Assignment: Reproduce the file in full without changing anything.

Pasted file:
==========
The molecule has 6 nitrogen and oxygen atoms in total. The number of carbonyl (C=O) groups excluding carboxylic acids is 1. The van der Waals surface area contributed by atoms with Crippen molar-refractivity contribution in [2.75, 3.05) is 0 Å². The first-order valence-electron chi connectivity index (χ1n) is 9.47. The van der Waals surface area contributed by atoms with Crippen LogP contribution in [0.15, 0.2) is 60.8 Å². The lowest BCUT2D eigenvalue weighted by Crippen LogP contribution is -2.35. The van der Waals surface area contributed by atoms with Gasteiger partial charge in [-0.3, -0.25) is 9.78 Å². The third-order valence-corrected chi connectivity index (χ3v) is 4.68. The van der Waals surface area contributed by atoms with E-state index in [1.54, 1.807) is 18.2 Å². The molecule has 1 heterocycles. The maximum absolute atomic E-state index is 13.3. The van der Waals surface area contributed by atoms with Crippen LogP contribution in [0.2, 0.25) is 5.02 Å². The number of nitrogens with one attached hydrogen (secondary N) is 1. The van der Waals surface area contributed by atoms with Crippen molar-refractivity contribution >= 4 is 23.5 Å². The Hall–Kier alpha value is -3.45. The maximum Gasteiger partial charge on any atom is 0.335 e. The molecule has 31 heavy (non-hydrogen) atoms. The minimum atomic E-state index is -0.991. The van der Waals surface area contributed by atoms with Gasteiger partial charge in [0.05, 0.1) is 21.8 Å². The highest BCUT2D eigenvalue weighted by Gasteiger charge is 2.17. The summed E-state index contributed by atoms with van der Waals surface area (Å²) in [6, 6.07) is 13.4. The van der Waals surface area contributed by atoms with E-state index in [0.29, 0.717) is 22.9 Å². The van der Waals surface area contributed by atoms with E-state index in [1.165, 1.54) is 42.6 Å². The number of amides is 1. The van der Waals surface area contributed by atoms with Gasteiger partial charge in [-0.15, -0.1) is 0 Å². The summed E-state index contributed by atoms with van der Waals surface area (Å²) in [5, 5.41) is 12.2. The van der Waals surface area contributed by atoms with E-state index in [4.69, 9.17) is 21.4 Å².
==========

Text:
The molecule has 6 nitrogen and oxygen atoms in total. The number of carbonyl (C=O) groups excluding carboxylic acids is 1. The van der Waals surface area contributed by atoms with Crippen molar-refractivity contribution in [2.75, 3.05) is 0 Å². The first-order valence-electron chi connectivity index (χ1n) is 9.47. The van der Waals surface area contributed by atoms with Crippen LogP contribution in [0.15, 0.2) is 60.8 Å². The lowest BCUT2D eigenvalue weighted by Crippen LogP contribution is -2.35. The van der Waals surface area contributed by atoms with Gasteiger partial charge in [-0.3, -0.25) is 9.78 Å². The third-order valence-corrected chi connectivity index (χ3v) is 4.68. The van der Waals surface area contributed by atoms with E-state index in [1.54, 1.807) is 18.2 Å². The molecule has 1 heterocycles. The maximum absolute atomic E-state index is 13.3. The van der Waals surface area contributed by atoms with Crippen LogP contribution in [0.2, 0.25) is 5.02 Å². The number of nitrogens with one attached hydrogen (secondary N) is 1. The van der Waals surface area contributed by atoms with Crippen molar-refractivity contribution >= 4 is 23.5 Å². The Hall–Kier alpha value is -3.45. The maximum Gasteiger partial charge on any atom is 0.335 e. The molecule has 31 heavy (non-hydrogen) atoms. The minimum atomic E-state index is -0.991. The van der Waals surface area contributed by atoms with Gasteiger partial charge in [0.05, 0.1) is 21.8 Å². The highest BCUT2D eigenvalue weighted by Gasteiger charge is 2.17. The summed E-state index contributed by atoms with van der Waals surface area (Å²) in [6, 6.07) is 13.4. The van der Waals surface area contributed by atoms with E-state index in [0.29, 0.717) is 22.9 Å². The van der Waals surface area contributed by atoms with E-state index in [1.165, 1.54) is 42.6 Å². The number of amides is 1. The van der Waals surface area contributed by atoms with Gasteiger partial charge in [-0.15, -0.1) is 0 Å². The summed E-state index contributed by atoms with van der Waals surface area (Å²) in [5, 5.41) is 12.2. The van der Waals surface area contributed by atoms with E-state index in [4.69, 9.17) is 21.4 Å².